Saturday, January 24, 2015


On Monday, January 26th we will begin discussing The Problem of Pain - 6:15pm in the Conference Room at the Library.  It is never too late to join us.  Send an email to me for the discussion guide.  Also, see the Lewis Letter posted on this blog (a separate page accessible by clicking the option to the right) for another resource on this topic.

Wednesday, January 21, 2015


Continuing the theme of Christian Unity, in 1950 Lewis wrote a separate Preface for The Problem of Pain for a French edition:

"I was asked to write a few words of introduction to this book for French readers, who might at first find something ambiguous in my position.  Who, one might ask, is this Anglican layman, translated and introduced by Catholics, who, on the frontispiece of The Screwtape Letters, brings together a quotation from Sir Thomas More and one from Martin Luther?  Is he unaware of the differences between Christians, or does he consider them unimportant?  By no means.  As a Christian, I am very much aware that our divisions grieve the Holy Spirit and hold back the work of Christ; as a logician I realize that when two churches affirm opposing positions, these cannot be reconciled.
   But because I was an unbeliever for a long time, I perceived something which perhaps those brought up in the Church do not see.  Even when I feared and detested Christianity, I was struck by its essential unity, which, in spite of its divisions, it has never lost.  I trembled on recognizing the same unmistakable aroma coming from the writings of Dante and Bunyan, Thomas Aquinas and William Law.
   Since my conversion, it has seemed my particular task to tell the outside world what all Christians believe.  Controversy I leave to others: that is the business of theologians.  I think that you and I, the laity, simple soldiers of the Faith, will best serve the cause of reconciliation not so much by contributing to such debates, but by our prayers, and by sharing all that can already be shared of Christian life..."

This information was found in Walter Hooper's C.S. Lewis: A Complete Guide to His Life and Works

Monday, January 19, 2015


I do not always pay attention to the things going on around me and this means I learn new things everyday.  Today I found out that this week is the Week of Prayer for Christian Unity.  It does happen that Lewis wrote about Christian unity in numerous places.  Below is a letter from Lewis to Father Don Giovanni Calabria dated September 6, 1947:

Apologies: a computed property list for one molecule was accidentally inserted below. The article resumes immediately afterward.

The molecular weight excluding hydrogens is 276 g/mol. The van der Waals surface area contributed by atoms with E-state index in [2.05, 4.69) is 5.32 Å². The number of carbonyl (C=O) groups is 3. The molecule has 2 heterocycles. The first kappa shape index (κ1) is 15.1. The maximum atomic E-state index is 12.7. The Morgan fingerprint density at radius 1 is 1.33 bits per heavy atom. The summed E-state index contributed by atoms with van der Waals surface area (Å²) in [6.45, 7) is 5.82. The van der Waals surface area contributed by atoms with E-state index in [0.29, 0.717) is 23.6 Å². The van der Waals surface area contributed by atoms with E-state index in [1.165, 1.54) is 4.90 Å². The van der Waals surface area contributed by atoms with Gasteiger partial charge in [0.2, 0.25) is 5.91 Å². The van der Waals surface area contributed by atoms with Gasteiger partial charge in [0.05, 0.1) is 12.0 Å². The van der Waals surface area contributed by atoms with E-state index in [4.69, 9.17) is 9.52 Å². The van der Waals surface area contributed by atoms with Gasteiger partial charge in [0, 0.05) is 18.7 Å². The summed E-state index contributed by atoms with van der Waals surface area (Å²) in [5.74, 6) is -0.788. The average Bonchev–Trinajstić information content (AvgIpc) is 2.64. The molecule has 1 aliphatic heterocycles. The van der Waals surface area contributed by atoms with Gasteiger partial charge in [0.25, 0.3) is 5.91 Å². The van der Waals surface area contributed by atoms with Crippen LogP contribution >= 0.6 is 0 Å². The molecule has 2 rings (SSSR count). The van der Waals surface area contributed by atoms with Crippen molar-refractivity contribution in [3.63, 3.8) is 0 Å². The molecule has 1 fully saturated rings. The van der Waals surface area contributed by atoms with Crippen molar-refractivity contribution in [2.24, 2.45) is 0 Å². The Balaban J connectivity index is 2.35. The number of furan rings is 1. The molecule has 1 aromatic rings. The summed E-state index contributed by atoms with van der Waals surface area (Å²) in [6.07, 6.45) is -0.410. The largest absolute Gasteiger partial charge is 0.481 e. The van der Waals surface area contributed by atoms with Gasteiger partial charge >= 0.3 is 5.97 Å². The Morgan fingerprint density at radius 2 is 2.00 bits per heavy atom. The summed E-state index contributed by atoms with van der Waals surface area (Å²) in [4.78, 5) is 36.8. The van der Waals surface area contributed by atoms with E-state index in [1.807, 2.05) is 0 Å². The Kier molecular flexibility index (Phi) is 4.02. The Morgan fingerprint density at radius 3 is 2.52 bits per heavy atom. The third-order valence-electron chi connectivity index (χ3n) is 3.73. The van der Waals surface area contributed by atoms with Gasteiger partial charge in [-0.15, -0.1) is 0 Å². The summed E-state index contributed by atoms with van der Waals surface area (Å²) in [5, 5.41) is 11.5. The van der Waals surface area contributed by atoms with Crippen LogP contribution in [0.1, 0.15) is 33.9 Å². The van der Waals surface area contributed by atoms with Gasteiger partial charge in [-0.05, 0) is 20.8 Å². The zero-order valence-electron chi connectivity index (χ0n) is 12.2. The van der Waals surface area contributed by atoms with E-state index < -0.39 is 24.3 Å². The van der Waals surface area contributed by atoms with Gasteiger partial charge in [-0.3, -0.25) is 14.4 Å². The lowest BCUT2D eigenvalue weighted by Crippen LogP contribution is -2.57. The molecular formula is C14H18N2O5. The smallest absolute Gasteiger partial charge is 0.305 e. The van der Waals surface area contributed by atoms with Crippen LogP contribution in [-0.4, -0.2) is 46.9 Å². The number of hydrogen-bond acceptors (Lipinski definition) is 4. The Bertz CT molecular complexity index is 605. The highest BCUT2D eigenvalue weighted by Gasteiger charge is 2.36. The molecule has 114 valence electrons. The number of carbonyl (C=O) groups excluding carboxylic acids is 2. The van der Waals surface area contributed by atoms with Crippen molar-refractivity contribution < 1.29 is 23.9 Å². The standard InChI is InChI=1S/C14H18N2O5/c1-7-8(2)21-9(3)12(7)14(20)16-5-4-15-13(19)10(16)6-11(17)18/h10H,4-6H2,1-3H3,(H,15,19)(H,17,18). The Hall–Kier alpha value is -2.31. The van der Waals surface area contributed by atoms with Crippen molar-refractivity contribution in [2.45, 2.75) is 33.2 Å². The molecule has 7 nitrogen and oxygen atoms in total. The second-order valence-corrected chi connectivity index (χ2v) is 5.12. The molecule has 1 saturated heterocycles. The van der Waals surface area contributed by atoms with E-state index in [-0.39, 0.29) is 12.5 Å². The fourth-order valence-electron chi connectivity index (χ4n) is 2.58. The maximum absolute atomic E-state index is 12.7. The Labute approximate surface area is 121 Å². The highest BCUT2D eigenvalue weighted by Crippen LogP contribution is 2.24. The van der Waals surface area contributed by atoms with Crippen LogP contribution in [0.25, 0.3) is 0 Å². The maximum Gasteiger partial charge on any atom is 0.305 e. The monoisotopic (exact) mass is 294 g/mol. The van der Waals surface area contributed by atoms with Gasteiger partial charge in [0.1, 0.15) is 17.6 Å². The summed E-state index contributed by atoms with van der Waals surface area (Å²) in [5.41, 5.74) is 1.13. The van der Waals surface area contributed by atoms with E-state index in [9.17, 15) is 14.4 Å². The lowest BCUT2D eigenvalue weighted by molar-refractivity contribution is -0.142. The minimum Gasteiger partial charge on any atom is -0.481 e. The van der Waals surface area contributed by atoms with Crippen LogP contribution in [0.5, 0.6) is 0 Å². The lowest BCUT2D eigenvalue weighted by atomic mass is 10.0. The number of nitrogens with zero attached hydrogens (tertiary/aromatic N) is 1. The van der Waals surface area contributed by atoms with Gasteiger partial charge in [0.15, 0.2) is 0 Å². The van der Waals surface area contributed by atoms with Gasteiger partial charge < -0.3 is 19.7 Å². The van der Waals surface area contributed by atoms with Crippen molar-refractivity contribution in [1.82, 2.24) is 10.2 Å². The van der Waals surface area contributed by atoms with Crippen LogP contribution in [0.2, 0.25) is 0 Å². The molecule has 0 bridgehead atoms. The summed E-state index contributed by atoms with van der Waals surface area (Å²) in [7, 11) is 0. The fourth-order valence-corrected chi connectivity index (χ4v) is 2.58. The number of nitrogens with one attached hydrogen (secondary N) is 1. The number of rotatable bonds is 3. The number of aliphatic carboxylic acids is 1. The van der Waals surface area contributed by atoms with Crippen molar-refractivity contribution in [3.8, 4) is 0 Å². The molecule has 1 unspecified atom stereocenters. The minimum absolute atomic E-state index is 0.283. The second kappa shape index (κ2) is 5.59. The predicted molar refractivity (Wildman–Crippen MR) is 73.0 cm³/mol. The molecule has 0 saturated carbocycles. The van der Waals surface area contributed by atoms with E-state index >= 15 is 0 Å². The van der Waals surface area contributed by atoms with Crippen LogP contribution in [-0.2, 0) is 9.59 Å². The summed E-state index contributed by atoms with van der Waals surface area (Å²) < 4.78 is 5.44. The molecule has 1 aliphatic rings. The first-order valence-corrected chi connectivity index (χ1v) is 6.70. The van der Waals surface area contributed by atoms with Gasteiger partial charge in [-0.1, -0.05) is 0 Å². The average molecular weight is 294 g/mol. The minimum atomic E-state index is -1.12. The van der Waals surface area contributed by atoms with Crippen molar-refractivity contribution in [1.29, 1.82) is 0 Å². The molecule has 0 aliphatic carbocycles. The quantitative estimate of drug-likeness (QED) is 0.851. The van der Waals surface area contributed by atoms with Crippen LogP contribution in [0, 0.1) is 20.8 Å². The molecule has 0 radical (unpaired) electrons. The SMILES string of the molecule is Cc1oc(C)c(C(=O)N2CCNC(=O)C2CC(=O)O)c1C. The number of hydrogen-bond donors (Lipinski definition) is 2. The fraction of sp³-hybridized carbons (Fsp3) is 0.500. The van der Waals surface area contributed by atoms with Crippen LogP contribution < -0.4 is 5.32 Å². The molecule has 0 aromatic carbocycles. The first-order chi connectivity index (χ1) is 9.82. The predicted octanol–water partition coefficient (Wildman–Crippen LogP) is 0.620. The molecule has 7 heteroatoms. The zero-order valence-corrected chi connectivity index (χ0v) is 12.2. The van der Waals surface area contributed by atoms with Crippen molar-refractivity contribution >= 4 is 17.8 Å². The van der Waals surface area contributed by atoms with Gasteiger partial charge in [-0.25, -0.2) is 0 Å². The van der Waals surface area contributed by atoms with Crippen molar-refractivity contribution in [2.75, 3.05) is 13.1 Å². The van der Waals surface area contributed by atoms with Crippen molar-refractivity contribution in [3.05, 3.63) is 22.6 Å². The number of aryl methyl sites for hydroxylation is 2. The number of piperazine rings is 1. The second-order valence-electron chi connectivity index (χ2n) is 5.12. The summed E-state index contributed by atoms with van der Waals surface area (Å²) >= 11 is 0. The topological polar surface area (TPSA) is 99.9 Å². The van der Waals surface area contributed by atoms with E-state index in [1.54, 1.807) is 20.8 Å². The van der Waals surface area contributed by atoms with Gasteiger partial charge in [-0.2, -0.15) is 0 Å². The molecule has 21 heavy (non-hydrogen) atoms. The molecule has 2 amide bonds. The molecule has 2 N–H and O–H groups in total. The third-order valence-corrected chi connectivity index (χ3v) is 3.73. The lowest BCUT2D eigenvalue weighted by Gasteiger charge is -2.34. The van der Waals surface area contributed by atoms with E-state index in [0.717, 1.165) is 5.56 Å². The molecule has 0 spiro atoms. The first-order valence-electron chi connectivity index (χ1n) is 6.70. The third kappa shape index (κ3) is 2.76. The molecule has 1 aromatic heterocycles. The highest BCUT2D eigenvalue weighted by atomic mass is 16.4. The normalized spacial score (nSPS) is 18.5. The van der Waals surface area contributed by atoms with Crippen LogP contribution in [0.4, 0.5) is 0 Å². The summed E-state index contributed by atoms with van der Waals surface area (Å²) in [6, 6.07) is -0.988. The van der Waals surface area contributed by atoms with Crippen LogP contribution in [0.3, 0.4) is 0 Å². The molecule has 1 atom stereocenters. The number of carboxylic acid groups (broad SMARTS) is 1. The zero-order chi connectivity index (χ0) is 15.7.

"Thank you for your letter, full of love and goodwill.  Be assured that for me too the schism in the Body of Christ is both a source of grief and a matter of prayers . . ."

The complete letter is worth posting on this blog, but it is late and I am tired.  This letter can be found in The Latin Letters of C.S. Lewis or Volume II of The Collected Letters of C.S. Lewis.  Besides this particular letter Lewis had very good things to say about Christian unity and reunion and worth the time to look up.  Off the top of my head see Mere Christianity, especially in the Preface.

Thursday, January 15, 2015


John Piper has a new book about C.S. Lewis out.  A collection of pieces from Desiring God Ministries' Conference over a year ago.  See the website for details, including a free PDF download option for the book.

Tuesday, January 13, 2015


This is the last "movie review" with a movie dealing with the problem of evil/pain/suffering.  Calvary is a new release, available at the library and I believe I have seen it in the Redbox kiosks in my area.  Brendan Gleeson (pictured above) stars as a parish priest, Father James, in modern day Ireland.  The movie opens in the confessional with an individual informing the priest that he is going to kill him in one week.  The individual on the other side of the confessional screen was sexually abused by a priest as a child and wants revenge.  Unable to get revenge on the actual priest who committed the abuse due to his death at some time in the past, the abused man thinks it would be a real statement, a satisfying way to get his revenge, by killing a Good Priest.  Father James is a good priest and we follow his life for a week as he deals with the threat.  Evil, pain, and suffering are everywhere in the movie, but presented as the daily life of a priest as he deals with his parishioners and community.  Ultimately, there is no philosophical answer to the problem of evil, but to respond with forgiveness.  The movie is dark and troubling in places, not a movie for the children to watch, but a good movie worth your time if it fits your sensibilities.

A video review from Father Barron, he does tell you how the movie ends, so this is your spoiler alert.  I found out about the movie by watching this review and still enjoyed the movie, even though I knew how it would end.  I think a good movie is a good movie.  If knowing the ending is such an issue why do I keep watching Star Wars again and again?

Saturday, January 10, 2015


Basilica of the National Shrine of the Immaculate Conception
I have an urge to tell the world that Lewis is alive and well whenever I see signs of him.  Yesterday, I was in DC and went to the Basilica for Mass.  In the bookstore I found a whole shelf of C.S. Lewis books.  I do not know if he is selling since the bookshelf was completely full.  Then again, all the other shelves were completely full - either nothing is selling or they try and keep the shelves full.  I was going to take a picture, but if you go to post #200, March 2011, I did just that.  I was not going to post this until I left the Basilica and was walking through the campus of Catholic University and passed a young student carrying his books.  The only visible book had C.S. Lewis in big letters on the cover. My update: Lewis is alive and well at the Basilica in DC and on the campus as well.